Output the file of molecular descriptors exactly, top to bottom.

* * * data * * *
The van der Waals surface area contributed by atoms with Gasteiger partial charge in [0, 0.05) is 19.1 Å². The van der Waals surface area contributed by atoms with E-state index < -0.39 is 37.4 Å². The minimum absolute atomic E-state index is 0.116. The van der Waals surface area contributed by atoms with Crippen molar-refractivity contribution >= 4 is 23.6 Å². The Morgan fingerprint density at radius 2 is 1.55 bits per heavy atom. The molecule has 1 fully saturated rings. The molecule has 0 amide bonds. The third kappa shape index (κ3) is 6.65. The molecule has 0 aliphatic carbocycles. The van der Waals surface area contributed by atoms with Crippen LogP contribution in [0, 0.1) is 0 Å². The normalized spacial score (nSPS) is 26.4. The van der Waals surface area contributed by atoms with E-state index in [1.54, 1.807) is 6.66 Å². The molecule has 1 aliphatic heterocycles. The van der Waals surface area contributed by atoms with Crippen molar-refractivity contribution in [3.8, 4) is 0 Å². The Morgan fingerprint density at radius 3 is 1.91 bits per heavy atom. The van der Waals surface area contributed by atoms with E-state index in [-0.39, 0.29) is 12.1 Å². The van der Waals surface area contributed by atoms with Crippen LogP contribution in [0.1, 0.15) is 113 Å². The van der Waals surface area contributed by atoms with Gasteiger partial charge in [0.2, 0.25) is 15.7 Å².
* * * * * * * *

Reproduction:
The van der Waals surface area contributed by atoms with Gasteiger partial charge in [0, 0.05) is 19.1 Å². The van der Waals surface area contributed by atoms with E-state index < -0.39 is 37.4 Å². The minimum absolute atomic E-state index is 0.116. The van der Waals surface area contributed by atoms with Crippen molar-refractivity contribution >= 4 is 23.6 Å². The Morgan fingerprint density at radius 2 is 1.55 bits per heavy atom. The molecule has 1 fully saturated rings. The molecule has 0 amide bonds. The third kappa shape index (κ3) is 6.65. The molecule has 0 aliphatic carbocycles. The van der Waals surface area contributed by atoms with Crippen LogP contribution in [0, 0.1) is 0 Å². The normalized spacial score (nSPS) is 26.4. The van der Waals surface area contributed by atoms with E-state index in [1.54, 1.807) is 6.66 Å². The molecule has 1 aliphatic heterocycles. The van der Waals surface area contributed by atoms with Crippen molar-refractivity contribution in [3.8, 4) is 0 Å². The Morgan fingerprint density at radius 3 is 1.91 bits per heavy atom. The van der Waals surface area contributed by atoms with E-state index in [-0.39, 0.29) is 12.1 Å². The van der Waals surface area contributed by atoms with Crippen LogP contribution in [0.1, 0.15) is 113 Å². The van der Waals surface area contributed by atoms with Gasteiger partial charge in [0.2, 0.25) is 15.7 Å².